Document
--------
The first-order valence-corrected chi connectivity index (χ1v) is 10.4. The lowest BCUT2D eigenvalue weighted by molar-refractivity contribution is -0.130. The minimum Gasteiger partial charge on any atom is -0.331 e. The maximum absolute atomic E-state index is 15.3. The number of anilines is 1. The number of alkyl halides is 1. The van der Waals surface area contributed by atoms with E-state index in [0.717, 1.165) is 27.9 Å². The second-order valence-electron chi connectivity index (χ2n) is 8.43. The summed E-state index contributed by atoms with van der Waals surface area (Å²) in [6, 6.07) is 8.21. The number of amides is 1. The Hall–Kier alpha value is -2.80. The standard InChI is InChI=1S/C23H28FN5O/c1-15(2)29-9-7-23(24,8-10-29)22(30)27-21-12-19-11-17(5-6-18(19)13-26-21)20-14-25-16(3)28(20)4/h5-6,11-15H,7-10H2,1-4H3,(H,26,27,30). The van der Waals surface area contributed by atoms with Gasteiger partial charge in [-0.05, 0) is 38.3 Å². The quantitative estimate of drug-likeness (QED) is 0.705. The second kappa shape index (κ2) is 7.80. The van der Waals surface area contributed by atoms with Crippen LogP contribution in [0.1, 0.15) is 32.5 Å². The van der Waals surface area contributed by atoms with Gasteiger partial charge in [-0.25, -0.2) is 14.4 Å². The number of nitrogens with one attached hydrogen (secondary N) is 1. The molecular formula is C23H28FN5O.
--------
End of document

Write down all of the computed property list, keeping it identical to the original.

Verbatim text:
The first-order valence-corrected chi connectivity index (χ1v) is 10.4. The lowest BCUT2D eigenvalue weighted by molar-refractivity contribution is -0.130. The minimum Gasteiger partial charge on any atom is -0.331 e. The maximum absolute atomic E-state index is 15.3. The number of anilines is 1. The number of alkyl halides is 1. The van der Waals surface area contributed by atoms with E-state index in [0.717, 1.165) is 27.9 Å². The second-order valence-electron chi connectivity index (χ2n) is 8.43. The summed E-state index contributed by atoms with van der Waals surface area (Å²) in [6, 6.07) is 8.21. The number of amides is 1. The Hall–Kier alpha value is -2.80. The standard InChI is InChI=1S/C23H28FN5O/c1-15(2)29-9-7-23(24,8-10-29)22(30)27-21-12-19-11-17(5-6-18(19)13-26-21)20-14-25-16(3)28(20)4/h5-6,11-15H,7-10H2,1-4H3,(H,26,27,30). The van der Waals surface area contributed by atoms with Gasteiger partial charge in [-0.05, 0) is 38.3 Å². The quantitative estimate of drug-likeness (QED) is 0.705. The second kappa shape index (κ2) is 7.80. The van der Waals surface area contributed by atoms with Crippen LogP contribution in [0.1, 0.15) is 32.5 Å². The van der Waals surface area contributed by atoms with Gasteiger partial charge in [-0.25, -0.2) is 14.4 Å². The number of nitrogens with one attached hydrogen (secondary N) is 1. The molecular formula is C23H28FN5O.